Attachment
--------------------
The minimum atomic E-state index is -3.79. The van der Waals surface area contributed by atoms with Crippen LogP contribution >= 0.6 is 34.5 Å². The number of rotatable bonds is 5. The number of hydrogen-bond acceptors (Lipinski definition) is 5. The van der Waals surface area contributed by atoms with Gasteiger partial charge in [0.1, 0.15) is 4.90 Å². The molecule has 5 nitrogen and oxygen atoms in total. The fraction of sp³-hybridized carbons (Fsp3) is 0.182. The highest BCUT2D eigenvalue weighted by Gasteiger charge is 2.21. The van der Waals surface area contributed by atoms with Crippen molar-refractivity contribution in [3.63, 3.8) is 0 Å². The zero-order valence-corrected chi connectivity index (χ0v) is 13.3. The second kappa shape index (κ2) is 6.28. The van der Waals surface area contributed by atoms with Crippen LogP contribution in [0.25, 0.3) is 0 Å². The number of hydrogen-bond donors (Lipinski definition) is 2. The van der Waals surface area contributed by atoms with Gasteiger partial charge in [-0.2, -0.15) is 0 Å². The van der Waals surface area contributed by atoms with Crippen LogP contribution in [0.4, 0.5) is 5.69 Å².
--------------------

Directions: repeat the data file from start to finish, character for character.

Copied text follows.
The minimum atomic E-state index is -3.79. The van der Waals surface area contributed by atoms with Crippen LogP contribution >= 0.6 is 34.5 Å². The number of rotatable bonds is 5. The number of hydrogen-bond acceptors (Lipinski definition) is 5. The van der Waals surface area contributed by atoms with Gasteiger partial charge in [0.1, 0.15) is 4.90 Å². The molecule has 5 nitrogen and oxygen atoms in total. The fraction of sp³-hybridized carbons (Fsp3) is 0.182. The highest BCUT2D eigenvalue weighted by Gasteiger charge is 2.21. The van der Waals surface area contributed by atoms with Crippen molar-refractivity contribution in [3.63, 3.8) is 0 Å². The zero-order valence-corrected chi connectivity index (χ0v) is 13.3. The second kappa shape index (κ2) is 6.28. The van der Waals surface area contributed by atoms with Crippen LogP contribution in [0.25, 0.3) is 0 Å². The number of hydrogen-bond donors (Lipinski definition) is 2. The van der Waals surface area contributed by atoms with Gasteiger partial charge in [-0.2, -0.15) is 0 Å². The van der Waals surface area contributed by atoms with Crippen LogP contribution in [0.4, 0.5) is 5.69 Å².